I looked at my mom and she gestured toward the refrigerator. I took the liquid measuring cup and filled it with chicken broth to the 4 and 1/2 cup line. I added the tomato juice and the water and brought it to a boil on Julia’s instructions.
“What else do I need?” I asked her.
“One-coourter cup of plain, raw, white rice.”
I didn’t realize how much measuring had to be done before I could actually get to the cooking part. I measured the rice and sprinkled it into the saucepan.
Before I could ask, Julia said, “You’ll need an eight inch square of washed cheesecloth to put the herbs in for flavoring the soup.”
I got out our roll of cheesecloth and cut an eight inch square and looked at Mrs. Child again. “Six parsley sprigs, 1 bay leaf, 1/4 teaspoon thyme, 4 fennel seeds, and 6 large basil leaves.”
What? Okay, I can do this, I listened to her and got 6 parsley sprigs and 1 bay leaf.
Mrs. Child knew I probably hadn’t got it all and she repeated the last three ingredients, “1/4 teaspoon thyme, 4 fennel seeds, and 6 large basil leaves.” Once again, I measured the ingredients and put them in the cheese cloth.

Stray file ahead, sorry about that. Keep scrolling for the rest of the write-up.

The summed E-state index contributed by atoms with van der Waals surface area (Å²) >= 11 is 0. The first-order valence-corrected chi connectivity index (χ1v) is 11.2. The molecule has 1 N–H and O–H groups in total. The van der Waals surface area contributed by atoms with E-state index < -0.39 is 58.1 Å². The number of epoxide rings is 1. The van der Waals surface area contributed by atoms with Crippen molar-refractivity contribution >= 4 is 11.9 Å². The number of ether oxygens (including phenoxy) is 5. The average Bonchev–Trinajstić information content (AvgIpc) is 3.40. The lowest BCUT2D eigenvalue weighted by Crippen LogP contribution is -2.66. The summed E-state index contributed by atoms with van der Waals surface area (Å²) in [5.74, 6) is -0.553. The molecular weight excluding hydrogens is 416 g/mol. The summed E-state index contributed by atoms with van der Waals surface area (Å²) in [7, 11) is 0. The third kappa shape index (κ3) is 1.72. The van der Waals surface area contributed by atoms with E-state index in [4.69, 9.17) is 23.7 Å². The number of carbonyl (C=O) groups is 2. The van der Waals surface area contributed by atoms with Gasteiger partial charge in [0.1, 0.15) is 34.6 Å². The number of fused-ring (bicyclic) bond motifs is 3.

“You’ll need a large pinch of saffron threads and salt and pepper.”
I put the ingredients in and tied up the cheesecloth. I put the herbs in the pot and let it simmer for thirty minutes, just as Julia Child instructed.
Mrs. Child told me to carefully taste the soup and see if it needed more herbs or tomato, or salt or pepper. The soup had the wonderful smell of olive oil, garlic, and onions. It had a tomatoey taste with rice that couldn’t have tasted better. It didn’t need any improvement. The soup was hot, but not so boiling that it would burn my tongue off. I couldn’t wait to have it for dinner.
I found out Julia was staying for dinner and my dad was bringing wine and sparkling apple juice on his way home from work. The table was set and we were all sitting down when my mother brought in portions of the soup. The rice was floating lightly in the middle and the tomatoes were all around the bowl.
We sat down at the dinner table, and before I knew it, I heard the wonderful, but old chorus of:
Happy Birthday to you
Happy Birthday to you
Happy Birthday dear Gemma
Happy Birthday to yoooo!
and Bon Appetit!
*Note: My mother actually went to the same high school as Julia Child, but it was many years after Julia went there.